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Billionaire Carl Icahn Gets 2 Cloudera Board Seats in Settlement

Scott Deveau

(Bloomberg) -- Carl Icahn has reached an agreement with Cloudera Inc. that will see the activist investor awarded two seats on the technology company’s board.

The billionaire disclosed his position in the enterprise cloud-software company earlier this month, arguing it was undervalued. Icahn has been building his position since and held roughly 18.4% of the company as of last week, according to a regulatory filing.

Under the terms of the agreement, Icahn employees Nicholas Graziano and Jesse Lynn will join Cloudera’s board, the parties said in a joint statement Monday. Graziano will also join the board’s mergers and acquisitions committee, while Lynn will join the board committee given the task of finding a new chief executive officer.

“Since the disclosure of his stake in Cloudera, we have been engaged in very constructive conversations with Carl and his colleagues,” Martin Cole, Cloudera’s chairman and interim CEO, said in the statement. “Based on the strength of our product portfolio, our impressive enterprise customer base, and the potential of our forthcoming new Cloudera Data Platform, Carl has indicated that he believes Cloudera is undervalued -- and we fully agree.”

Icahn has agreed to standstill provisions and will limit his ownership in the company to 20%, the parties said. The board will be be expanded to 10 directors and capped at that size, with an 11th position to be potentially added when a new CEO is appointed, according to the statement. As part of the agreement, Icahn won’t nominate any other directors to the board in 2020 and will support the company’s nominees, according to the statement.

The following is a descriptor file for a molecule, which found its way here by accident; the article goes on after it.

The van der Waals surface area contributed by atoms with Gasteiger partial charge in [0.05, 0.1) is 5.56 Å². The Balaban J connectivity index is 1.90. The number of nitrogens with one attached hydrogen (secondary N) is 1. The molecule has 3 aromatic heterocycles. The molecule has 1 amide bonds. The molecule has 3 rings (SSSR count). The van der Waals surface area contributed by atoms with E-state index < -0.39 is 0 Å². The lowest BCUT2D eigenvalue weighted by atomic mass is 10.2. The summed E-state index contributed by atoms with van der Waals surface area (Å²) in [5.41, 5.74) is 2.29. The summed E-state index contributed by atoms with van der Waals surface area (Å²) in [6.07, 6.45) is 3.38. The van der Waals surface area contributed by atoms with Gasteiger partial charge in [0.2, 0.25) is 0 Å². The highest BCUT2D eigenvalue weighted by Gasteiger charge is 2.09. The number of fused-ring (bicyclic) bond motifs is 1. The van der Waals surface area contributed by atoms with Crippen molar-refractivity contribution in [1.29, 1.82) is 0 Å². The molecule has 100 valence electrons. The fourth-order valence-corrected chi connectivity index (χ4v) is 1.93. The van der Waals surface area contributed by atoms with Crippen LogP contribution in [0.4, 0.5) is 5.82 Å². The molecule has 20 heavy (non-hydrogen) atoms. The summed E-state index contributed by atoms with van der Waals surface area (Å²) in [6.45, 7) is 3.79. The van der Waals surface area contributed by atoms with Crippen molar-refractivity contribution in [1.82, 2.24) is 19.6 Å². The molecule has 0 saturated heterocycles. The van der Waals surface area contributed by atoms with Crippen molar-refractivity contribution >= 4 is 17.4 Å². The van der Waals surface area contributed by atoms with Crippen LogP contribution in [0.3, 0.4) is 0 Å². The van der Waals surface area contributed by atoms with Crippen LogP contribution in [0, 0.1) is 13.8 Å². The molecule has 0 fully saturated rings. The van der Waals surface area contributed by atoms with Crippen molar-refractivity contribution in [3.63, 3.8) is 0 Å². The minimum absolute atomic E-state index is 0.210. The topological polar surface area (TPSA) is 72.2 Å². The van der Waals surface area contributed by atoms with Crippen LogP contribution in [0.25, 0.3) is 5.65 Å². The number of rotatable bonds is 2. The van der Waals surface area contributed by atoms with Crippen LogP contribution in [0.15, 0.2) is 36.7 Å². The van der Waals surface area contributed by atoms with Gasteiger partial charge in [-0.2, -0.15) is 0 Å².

Cloudera shares had lost more than half their value in the 12 months before Icahn disclosed his position in the company. The Palo Alto, California-based technology firm announced in June that CEO Tom Reilly and the company’s co-founder, Chief Strategy Officer Mike Olson, would be leaving.

Icahn last week criticized the company’s effort to integrate its merger with rival Hortonworks. The deal, which closed in January, was valued at more than $1.8 billion when it was announced last October.

(Updates with agreement to support company directors in the fifth paragraph.)

To contact the reporter on this story: Scott Deveau in New York at sdeveau2@bloomberg.net

To contact the editors responsible for this story: Liana Baker at lbaker75@bloomberg.net, Ben Scent, Andrew Pollack

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